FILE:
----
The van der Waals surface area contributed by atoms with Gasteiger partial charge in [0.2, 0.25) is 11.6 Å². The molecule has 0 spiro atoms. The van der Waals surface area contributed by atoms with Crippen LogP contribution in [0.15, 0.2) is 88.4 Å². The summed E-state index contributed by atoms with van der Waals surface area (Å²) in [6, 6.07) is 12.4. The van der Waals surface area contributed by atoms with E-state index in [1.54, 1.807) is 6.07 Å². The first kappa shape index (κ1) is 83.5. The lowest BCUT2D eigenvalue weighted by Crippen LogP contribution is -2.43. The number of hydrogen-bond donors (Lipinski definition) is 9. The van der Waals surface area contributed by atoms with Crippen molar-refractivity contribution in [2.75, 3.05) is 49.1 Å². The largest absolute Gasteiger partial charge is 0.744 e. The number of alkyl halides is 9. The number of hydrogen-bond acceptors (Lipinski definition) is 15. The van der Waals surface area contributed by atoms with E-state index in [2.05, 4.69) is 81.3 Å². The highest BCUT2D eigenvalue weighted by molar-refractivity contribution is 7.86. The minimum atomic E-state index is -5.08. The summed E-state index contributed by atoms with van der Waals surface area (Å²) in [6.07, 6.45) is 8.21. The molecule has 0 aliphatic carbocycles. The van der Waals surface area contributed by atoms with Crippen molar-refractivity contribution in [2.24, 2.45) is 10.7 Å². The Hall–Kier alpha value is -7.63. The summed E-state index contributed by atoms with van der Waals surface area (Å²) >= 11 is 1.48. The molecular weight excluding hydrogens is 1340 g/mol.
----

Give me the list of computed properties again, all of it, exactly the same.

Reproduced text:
The van der Waals surface area contributed by atoms with Gasteiger partial charge in [0.2, 0.25) is 11.6 Å². The molecule has 0 spiro atoms. The van der Waals surface area contributed by atoms with Crippen LogP contribution in [0.15, 0.2) is 88.4 Å². The summed E-state index contributed by atoms with van der Waals surface area (Å²) in [6, 6.07) is 12.4. The van der Waals surface area contributed by atoms with E-state index in [1.54, 1.807) is 6.07 Å². The first kappa shape index (κ1) is 83.5. The lowest BCUT2D eigenvalue weighted by Crippen LogP contribution is -2.43. The number of hydrogen-bond donors (Lipinski definition) is 9. The van der Waals surface area contributed by atoms with Crippen molar-refractivity contribution in [2.75, 3.05) is 49.1 Å². The largest absolute Gasteiger partial charge is 0.744 e. The number of alkyl halides is 9. The number of hydrogen-bond acceptors (Lipinski definition) is 15. The van der Waals surface area contributed by atoms with E-state index in [2.05, 4.69) is 81.3 Å². The highest BCUT2D eigenvalue weighted by molar-refractivity contribution is 7.86. The minimum atomic E-state index is -5.08. The summed E-state index contributed by atoms with van der Waals surface area (Å²) in [6.07, 6.45) is 8.21. The molecule has 0 aliphatic carbocycles. The van der Waals surface area contributed by atoms with Crippen molar-refractivity contribution in [2.24, 2.45) is 10.7 Å². The Hall–Kier alpha value is -7.63. The summed E-state index contributed by atoms with van der Waals surface area (Å²) >= 11 is 1.48. The molecular weight excluding hydrogens is 1340 g/mol.